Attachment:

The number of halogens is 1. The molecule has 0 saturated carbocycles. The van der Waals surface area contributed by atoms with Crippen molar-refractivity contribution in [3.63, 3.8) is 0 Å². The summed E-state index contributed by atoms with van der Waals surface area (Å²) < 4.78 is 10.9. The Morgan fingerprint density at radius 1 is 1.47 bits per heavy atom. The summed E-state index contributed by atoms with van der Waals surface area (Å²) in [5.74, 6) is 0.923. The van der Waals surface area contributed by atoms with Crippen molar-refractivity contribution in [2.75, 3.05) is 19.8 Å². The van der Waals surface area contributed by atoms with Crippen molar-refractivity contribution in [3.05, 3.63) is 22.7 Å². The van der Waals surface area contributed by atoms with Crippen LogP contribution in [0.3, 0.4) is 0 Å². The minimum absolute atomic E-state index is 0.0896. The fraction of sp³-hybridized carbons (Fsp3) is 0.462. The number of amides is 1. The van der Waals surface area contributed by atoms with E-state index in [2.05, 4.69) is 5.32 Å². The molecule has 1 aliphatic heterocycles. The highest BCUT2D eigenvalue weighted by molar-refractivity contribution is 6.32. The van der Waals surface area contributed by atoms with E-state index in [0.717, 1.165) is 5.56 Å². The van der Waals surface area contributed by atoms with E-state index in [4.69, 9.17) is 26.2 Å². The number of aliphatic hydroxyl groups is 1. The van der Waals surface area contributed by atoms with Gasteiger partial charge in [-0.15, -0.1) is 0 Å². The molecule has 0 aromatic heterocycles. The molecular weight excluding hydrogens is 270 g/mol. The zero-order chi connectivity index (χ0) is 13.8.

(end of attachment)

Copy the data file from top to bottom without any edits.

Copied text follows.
The number of halogens is 1. The molecule has 0 saturated carbocycles. The van der Waals surface area contributed by atoms with Crippen molar-refractivity contribution in [3.63, 3.8) is 0 Å². The summed E-state index contributed by atoms with van der Waals surface area (Å²) < 4.78 is 10.9. The Morgan fingerprint density at radius 1 is 1.47 bits per heavy atom. The summed E-state index contributed by atoms with van der Waals surface area (Å²) in [5.74, 6) is 0.923. The van der Waals surface area contributed by atoms with Crippen molar-refractivity contribution in [2.75, 3.05) is 19.8 Å². The van der Waals surface area contributed by atoms with Crippen molar-refractivity contribution in [3.05, 3.63) is 22.7 Å². The van der Waals surface area contributed by atoms with Crippen LogP contribution in [0.3, 0.4) is 0 Å². The minimum absolute atomic E-state index is 0.0896. The fraction of sp³-hybridized carbons (Fsp3) is 0.462. The number of amides is 1. The van der Waals surface area contributed by atoms with E-state index in [2.05, 4.69) is 5.32 Å². The molecule has 1 aliphatic heterocycles. The highest BCUT2D eigenvalue weighted by molar-refractivity contribution is 6.32. The van der Waals surface area contributed by atoms with E-state index in [0.717, 1.165) is 5.56 Å². The van der Waals surface area contributed by atoms with E-state index in [4.69, 9.17) is 26.2 Å². The number of aliphatic hydroxyl groups is 1. The van der Waals surface area contributed by atoms with Gasteiger partial charge in [-0.15, -0.1) is 0 Å². The molecule has 0 aromatic heterocycles. The molecular weight excluding hydrogens is 270 g/mol. The zero-order chi connectivity index (χ0) is 13.8.